Environmental Science and Technology
Mercury Hg, compositing/pooling, fish, monitoring, advisories, sensitive population
Monitoring mercury levels in fish can be costly because variation by space, time, and fish type/size needs to be captured. Here, we explored if compositing fish samples to decrease analytical costs would reduce the effectiveness of the monitoring objectives. Six compositing methods were evaluated by applying them to an existing extensive dataset and examining their performance in reproducing the fish consumption advisories and temporal trends. The methods resulted in varying amount (average 34-72%) of reductions in samples, but all (except one) reproduced advisories very well (96-97% of the advisories did not change or were one category more restrictive compared to analysis of individual samples). Similarly, the methods performed reasonably well in recreating temporal trends, especially when longer-term and frequent measurements were considered. The results indicate that compositing samples within 5 cm fish size bins or retaining the largest/smallest individuals and compositing in-between samples in batches of 5 with decreasing fish size would be the best approaches. Based on the literature, the findings from this study are applicable to fillet, muscle plug and whole fish mercury monitoring studies. Overall, compositing fish samples for mercury monitoring could result in a substantial savings (approximately 60% of the analytical cost) and should be considered in fish mercury monitoring, especially in long-term programs or when study cost is a concern.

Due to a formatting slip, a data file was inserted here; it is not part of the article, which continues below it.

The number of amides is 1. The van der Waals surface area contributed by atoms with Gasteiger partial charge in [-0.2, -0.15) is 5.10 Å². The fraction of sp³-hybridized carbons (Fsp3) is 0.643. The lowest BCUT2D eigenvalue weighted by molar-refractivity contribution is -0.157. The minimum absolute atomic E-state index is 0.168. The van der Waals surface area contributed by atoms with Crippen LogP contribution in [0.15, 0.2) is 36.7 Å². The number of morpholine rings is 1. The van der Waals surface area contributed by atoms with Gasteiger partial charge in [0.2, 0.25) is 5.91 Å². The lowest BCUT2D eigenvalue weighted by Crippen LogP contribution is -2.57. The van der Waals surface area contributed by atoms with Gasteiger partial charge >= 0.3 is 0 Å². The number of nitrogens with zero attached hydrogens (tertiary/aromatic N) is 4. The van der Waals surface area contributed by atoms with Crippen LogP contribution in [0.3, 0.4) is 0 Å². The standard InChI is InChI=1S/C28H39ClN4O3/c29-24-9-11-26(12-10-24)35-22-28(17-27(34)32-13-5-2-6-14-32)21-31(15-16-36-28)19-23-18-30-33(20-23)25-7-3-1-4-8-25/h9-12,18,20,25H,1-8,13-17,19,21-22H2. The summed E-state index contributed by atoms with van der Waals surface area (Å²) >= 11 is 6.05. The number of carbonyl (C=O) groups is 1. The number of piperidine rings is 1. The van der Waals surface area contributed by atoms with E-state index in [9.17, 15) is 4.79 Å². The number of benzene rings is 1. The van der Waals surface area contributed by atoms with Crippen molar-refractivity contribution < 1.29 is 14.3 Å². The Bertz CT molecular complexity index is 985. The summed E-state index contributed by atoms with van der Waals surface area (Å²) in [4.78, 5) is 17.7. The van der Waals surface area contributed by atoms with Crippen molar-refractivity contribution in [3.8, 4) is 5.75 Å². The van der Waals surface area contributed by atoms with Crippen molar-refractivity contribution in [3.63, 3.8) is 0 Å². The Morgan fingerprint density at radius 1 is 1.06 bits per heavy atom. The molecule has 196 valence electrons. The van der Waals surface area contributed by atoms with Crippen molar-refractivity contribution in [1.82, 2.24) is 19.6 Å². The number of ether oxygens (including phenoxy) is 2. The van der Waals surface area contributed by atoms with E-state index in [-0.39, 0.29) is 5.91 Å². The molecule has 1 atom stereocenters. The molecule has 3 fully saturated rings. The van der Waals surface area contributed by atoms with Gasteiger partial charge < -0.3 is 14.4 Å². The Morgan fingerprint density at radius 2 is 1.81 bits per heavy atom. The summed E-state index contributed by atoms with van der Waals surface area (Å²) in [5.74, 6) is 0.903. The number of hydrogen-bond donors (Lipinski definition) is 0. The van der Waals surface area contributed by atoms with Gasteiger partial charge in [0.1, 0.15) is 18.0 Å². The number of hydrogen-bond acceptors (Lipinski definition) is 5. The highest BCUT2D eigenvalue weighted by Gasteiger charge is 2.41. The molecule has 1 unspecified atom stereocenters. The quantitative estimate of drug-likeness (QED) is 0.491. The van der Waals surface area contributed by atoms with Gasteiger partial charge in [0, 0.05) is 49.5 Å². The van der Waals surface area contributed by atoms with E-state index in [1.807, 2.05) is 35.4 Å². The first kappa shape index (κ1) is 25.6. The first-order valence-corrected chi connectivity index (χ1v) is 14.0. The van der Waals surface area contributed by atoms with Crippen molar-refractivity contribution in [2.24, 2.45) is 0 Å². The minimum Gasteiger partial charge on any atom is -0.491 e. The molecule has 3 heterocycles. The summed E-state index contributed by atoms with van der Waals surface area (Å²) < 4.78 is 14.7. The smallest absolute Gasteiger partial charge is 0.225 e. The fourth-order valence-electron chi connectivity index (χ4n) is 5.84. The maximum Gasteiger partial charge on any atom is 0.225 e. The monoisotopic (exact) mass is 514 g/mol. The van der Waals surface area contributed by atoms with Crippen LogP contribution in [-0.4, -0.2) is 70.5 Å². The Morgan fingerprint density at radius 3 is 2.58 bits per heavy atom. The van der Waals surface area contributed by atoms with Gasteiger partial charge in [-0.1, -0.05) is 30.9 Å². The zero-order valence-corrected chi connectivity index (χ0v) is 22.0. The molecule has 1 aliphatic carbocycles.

Drouillard, Ken G.; Gandhi, Nilima; Bhavsar, Satyendra P.; Gewurtz, Sarah B.; Arhonditsis, George B.; and Petro, Steve. (2016). Is it appropriate to composite fish samples for mercury trend monitoring and consumption advisories?. Environmental Science and Technology.